MEPS 157:185-194 (1997)  -  doi:10.3354/meps157185

An ecological transition during juvenile life in a marine snail

Louis A. Gosselin*

Department of Biological Sciences, University of Alberta, Edmonton, Alberta, Canada T6G 2E9
and
Bamfield Marine Station, Bamfield, British Columbia, Canada V0R 1B0
*Present address and address for correspondence: Department of Biology, Hong Kong University of Science and Technology, Clear Water Bay, Kowloon, Hong Kong

Ecological shifts occurring after metamorphosis in benthic marine invertebrates have received much less attention than the more conspicuous transition occurring at metamorphosis and settlement. It remains unclear whether postmetamorphic shifts occur simultaneously or at different times, and whether the shifts occur over brief, discrete periods or are extended or even continuous through juvenile life. The present study of the muricid gastropod Nucellaemarginata examines the ontogeny of vulnerability to desiccation, of susceptibility to hatchling predators, of shell coloration, and of distribution among microhabitats as a function of snail size. All the above parameters changed substantially over approximately the same size range. Individuals acquired the ability to survive direct exposure to desiccation for the duration of a low tide over the 3.1-6.5 mm shell length (SL) size range, and also became virtually invulnerable to hatchling predators when they reached 6.5 mm SL. The shift in mortality factors was paralleled by a change in shell colour over the 3-7 mm SL size range, and in distribution over the 3-8 mm SL size range. All shifts were therefore completed by the time individuals reached 8 mm, or by the age of ~4 mo based on growth rates in the laboratory. The coordination of these ecological changes in N.emarginata over the 3-8 mm SL size range constitutes an ecological transition that partitions postmetamorphic life into 2 periods, early juvenile and late juvenile/adult, each with distinct selective environments and corresponding adaptive traits. A similar ontogenetic transition has also been documented in juvenile lobsters, and studies of juveniles of other species reveal that comparable ecological changes are common among benthic marine invertebrates. Interspecific variation is nevertheless expected in the exact nature and timing of the transition, particularly as a result of differences in initial juvenile size, growth rate, adult size, ability to learn, and motility.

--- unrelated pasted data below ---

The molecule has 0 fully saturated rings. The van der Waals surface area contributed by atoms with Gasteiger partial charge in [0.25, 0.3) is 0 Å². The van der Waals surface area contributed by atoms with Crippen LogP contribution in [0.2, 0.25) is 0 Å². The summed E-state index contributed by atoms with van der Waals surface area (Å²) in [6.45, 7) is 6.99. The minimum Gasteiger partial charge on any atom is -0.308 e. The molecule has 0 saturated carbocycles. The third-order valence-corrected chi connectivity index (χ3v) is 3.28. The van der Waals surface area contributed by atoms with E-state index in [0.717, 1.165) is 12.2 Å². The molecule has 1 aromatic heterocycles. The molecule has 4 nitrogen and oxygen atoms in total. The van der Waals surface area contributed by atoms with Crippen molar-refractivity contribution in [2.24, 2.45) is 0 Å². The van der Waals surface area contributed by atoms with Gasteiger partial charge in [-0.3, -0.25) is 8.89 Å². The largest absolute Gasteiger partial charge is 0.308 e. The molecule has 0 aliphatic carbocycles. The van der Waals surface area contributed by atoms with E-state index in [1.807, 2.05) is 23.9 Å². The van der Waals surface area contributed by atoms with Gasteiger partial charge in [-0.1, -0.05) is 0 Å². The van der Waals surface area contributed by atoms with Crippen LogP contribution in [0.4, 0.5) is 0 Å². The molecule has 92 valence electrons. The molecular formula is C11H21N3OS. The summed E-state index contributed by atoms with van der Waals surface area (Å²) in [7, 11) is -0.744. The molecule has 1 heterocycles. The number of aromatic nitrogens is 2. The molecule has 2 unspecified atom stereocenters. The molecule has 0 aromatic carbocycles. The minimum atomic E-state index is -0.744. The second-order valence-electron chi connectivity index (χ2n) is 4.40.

Early juvenile · Ontogeny · Selective pressures · Life history · Mortality factors


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